“Florida’s energy efficiency programs are dismal,” said Susan Glickman, Florida director with the Southern Alliance For Clean Energy.
“Hard-working families and businesses who can least afford it, suffer when they pay for power plants we could avoid building with efficiency. It’s also the most cost-effective way to tackle climate change. It is not utility efficiency programs that need to end, it’s the antiquated cost-benefit test used to justify the utilities zero or near-zero goals that should end.”
Fried’s PAC also took in $25,000 from Tampa Electric Company on January 14. Cherie Jacobs, a spokesperson for Tampa Electric, said this week that the company has no issues with the FEECA system.
Fried’s acceptance of campaign contributions from some of the state’s biggest public utilities prompted the environmental activist group Sunrise Movement Orlando, to ask in a tweet “why is she accepting money from fossil fuel companies?”
The statement from Fried’s attorneys also floored George Cavros with the Southern Alliance for Clean Energy, who in a blog post called the statement “stunning” coming from an agency led by Fried which “claims that consumer protection and climate action are a priority for her.”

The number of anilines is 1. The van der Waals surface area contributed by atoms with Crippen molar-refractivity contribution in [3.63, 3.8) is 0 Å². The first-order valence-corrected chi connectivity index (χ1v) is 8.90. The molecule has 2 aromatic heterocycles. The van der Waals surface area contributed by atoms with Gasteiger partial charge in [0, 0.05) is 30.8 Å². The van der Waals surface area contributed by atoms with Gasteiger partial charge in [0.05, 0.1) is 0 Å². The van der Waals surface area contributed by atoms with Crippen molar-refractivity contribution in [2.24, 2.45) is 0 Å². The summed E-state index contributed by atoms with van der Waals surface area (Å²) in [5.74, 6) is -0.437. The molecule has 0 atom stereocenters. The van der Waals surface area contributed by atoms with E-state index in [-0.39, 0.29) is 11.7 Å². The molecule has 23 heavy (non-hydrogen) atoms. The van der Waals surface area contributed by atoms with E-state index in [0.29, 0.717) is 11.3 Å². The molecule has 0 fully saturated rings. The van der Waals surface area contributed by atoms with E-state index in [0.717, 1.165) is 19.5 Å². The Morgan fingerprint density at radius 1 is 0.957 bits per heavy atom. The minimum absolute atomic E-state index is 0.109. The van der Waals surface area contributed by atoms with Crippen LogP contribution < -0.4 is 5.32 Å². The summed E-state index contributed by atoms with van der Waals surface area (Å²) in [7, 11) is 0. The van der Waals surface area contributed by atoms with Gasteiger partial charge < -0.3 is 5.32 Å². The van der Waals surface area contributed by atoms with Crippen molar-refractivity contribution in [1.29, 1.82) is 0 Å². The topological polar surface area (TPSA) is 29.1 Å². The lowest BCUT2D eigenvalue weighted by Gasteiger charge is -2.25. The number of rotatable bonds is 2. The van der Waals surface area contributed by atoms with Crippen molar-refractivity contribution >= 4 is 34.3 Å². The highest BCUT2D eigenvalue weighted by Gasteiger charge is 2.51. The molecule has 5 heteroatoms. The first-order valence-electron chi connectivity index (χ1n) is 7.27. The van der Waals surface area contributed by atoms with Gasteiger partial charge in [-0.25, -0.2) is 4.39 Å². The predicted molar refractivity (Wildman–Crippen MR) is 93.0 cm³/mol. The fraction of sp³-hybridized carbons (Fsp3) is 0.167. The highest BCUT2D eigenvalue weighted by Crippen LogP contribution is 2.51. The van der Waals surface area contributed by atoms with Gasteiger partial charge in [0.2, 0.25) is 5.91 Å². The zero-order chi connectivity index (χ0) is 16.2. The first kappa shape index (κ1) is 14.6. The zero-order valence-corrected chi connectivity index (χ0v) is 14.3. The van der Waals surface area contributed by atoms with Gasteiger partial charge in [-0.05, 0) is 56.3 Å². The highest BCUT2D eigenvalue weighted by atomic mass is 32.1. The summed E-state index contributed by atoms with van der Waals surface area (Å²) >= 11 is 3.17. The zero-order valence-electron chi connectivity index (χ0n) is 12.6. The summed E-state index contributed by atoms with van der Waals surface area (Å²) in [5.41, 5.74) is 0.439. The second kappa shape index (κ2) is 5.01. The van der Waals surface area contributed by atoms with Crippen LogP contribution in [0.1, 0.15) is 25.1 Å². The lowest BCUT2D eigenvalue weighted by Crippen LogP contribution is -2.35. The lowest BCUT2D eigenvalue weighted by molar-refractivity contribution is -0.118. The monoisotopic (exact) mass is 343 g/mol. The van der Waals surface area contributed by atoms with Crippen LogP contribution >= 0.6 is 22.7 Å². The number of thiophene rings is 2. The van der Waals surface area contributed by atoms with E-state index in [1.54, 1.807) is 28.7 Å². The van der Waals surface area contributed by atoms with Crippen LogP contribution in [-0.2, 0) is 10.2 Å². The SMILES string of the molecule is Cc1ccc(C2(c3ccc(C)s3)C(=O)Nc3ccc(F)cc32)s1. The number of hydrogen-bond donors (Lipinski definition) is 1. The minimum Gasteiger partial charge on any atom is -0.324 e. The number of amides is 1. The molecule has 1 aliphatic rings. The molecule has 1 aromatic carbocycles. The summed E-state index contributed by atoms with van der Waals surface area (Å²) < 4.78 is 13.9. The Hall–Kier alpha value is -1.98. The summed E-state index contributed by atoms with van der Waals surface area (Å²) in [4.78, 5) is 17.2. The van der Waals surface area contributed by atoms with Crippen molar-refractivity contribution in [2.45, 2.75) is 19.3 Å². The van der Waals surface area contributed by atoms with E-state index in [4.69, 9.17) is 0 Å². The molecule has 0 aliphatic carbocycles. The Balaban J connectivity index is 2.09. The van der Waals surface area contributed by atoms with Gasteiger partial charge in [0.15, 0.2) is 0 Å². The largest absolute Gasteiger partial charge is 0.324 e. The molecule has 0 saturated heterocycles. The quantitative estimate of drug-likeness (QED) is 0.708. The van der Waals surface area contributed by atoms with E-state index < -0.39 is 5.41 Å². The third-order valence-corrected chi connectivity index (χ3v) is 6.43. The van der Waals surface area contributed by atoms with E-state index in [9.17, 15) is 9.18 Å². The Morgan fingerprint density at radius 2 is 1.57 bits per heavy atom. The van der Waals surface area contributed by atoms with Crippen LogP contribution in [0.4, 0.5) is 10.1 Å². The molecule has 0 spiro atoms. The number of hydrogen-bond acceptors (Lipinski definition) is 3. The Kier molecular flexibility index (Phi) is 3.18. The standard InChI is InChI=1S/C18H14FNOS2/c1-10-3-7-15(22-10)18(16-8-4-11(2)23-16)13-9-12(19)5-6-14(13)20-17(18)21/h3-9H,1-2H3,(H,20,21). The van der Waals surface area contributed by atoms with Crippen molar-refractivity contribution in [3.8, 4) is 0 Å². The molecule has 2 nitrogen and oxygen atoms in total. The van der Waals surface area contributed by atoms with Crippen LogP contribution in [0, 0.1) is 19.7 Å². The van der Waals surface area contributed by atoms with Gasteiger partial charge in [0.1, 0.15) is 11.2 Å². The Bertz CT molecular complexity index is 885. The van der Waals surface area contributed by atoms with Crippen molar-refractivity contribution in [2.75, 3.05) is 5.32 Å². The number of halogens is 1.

“We’re confused why the state Cabinet official who is supposed to have consumer’s backs is instead siding with big businesses that want to wriggle out of their obligation to help over six million Florida families cut their electricity bills,” added Earthjustice attorney Bradley Marshall in a statement issued after the Phoenix story was published. “Fried’s legal brief basically says – “Hey, the utilities promise they will keep offering energy efficiency programs to people, so we don’t need the state to require it.’ That’s bad public policy.”
While the Agriculture Department may be okay with dismantling the current standard to increase energy efficiency goals, mayors from several Florida cities disagree.
As the Phoenix reported last month, officials from Sarasota, Largo, Dunedin and St. Petersburg have all contacted the PSC this year, calling on the agency to increase energy efficiency goals.
The PSC is set to establish the goals in early November.